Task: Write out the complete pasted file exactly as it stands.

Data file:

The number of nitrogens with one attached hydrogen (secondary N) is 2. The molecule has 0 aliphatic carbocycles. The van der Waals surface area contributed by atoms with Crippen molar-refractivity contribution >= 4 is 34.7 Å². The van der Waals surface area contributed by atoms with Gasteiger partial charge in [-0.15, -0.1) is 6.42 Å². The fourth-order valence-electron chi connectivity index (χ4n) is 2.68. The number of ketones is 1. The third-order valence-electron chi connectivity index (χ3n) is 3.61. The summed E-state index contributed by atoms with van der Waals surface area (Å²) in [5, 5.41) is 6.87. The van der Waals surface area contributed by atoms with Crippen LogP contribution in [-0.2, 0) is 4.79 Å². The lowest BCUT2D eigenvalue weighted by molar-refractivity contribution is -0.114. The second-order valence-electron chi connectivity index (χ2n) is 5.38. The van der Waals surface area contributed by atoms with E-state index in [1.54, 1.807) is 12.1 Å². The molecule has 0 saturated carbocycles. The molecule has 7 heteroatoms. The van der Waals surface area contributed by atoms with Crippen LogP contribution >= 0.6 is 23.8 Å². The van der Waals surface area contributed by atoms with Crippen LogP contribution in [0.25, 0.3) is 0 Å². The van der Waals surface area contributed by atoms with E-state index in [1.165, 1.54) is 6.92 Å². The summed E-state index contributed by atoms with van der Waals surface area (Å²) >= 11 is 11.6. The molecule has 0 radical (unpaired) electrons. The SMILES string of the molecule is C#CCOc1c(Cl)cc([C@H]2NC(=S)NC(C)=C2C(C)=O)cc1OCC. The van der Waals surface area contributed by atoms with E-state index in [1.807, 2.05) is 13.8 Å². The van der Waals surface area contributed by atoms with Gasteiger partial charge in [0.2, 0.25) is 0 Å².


The number of nitrogens with one attached hydrogen (secondary N) is 2. The molecule has 0 aliphatic carbocycles. The van der Waals surface area contributed by atoms with Crippen molar-refractivity contribution >= 4 is 34.7 Å². The van der Waals surface area contributed by atoms with Gasteiger partial charge in [-0.15, -0.1) is 6.42 Å². The fourth-order valence-electron chi connectivity index (χ4n) is 2.68. The number of ketones is 1. The third-order valence-electron chi connectivity index (χ3n) is 3.61. The summed E-state index contributed by atoms with van der Waals surface area (Å²) in [5, 5.41) is 6.87. The van der Waals surface area contributed by atoms with Crippen LogP contribution in [-0.2, 0) is 4.79 Å². The lowest BCUT2D eigenvalue weighted by molar-refractivity contribution is -0.114. The second-order valence-electron chi connectivity index (χ2n) is 5.38. The van der Waals surface area contributed by atoms with E-state index in [1.54, 1.807) is 12.1 Å². The molecule has 0 saturated carbocycles. The molecule has 7 heteroatoms. The van der Waals surface area contributed by atoms with Crippen LogP contribution >= 0.6 is 23.8 Å². The van der Waals surface area contributed by atoms with Crippen LogP contribution in [0.25, 0.3) is 0 Å². The van der Waals surface area contributed by atoms with E-state index in [1.165, 1.54) is 6.92 Å². The summed E-state index contributed by atoms with van der Waals surface area (Å²) >= 11 is 11.6. The molecule has 0 radical (unpaired) electrons. The SMILES string of the molecule is C#CCOc1c(Cl)cc([C@H]2NC(=S)NC(C)=C2C(C)=O)cc1OCC. The van der Waals surface area contributed by atoms with E-state index in [1.807, 2.05) is 13.8 Å². The van der Waals surface area contributed by atoms with Gasteiger partial charge in [0.2, 0.25) is 0 Å².